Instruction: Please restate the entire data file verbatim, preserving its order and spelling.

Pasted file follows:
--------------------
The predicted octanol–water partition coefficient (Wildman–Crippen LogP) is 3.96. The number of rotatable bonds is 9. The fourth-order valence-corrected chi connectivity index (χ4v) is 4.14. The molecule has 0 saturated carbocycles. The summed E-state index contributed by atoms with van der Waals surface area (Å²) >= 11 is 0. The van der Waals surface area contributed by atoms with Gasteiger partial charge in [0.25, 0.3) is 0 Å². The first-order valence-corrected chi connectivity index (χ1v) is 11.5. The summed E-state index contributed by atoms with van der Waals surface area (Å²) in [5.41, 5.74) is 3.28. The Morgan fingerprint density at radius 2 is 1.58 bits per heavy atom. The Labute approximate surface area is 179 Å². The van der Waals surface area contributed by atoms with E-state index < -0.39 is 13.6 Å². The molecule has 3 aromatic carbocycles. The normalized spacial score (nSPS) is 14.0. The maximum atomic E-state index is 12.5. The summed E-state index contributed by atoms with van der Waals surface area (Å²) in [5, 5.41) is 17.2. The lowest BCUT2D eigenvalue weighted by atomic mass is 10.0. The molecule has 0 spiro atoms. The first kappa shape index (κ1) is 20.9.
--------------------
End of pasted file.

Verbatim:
The predicted octanol–water partition coefficient (Wildman–Crippen LogP) is 3.96. The number of rotatable bonds is 9. The fourth-order valence-corrected chi connectivity index (χ4v) is 4.14. The molecule has 0 saturated carbocycles. The summed E-state index contributed by atoms with van der Waals surface area (Å²) >= 11 is 0. The van der Waals surface area contributed by atoms with Gasteiger partial charge in [0.25, 0.3) is 0 Å². The first-order valence-corrected chi connectivity index (χ1v) is 11.5. The summed E-state index contributed by atoms with van der Waals surface area (Å²) in [5.41, 5.74) is 3.28. The Morgan fingerprint density at radius 2 is 1.58 bits per heavy atom. The Labute approximate surface area is 179 Å². The van der Waals surface area contributed by atoms with E-state index < -0.39 is 13.6 Å². The molecule has 3 aromatic carbocycles. The normalized spacial score (nSPS) is 14.0. The maximum atomic E-state index is 12.5. The summed E-state index contributed by atoms with van der Waals surface area (Å²) in [5, 5.41) is 17.2. The lowest BCUT2D eigenvalue weighted by atomic mass is 10.0. The molecule has 0 spiro atoms. The first kappa shape index (κ1) is 20.9.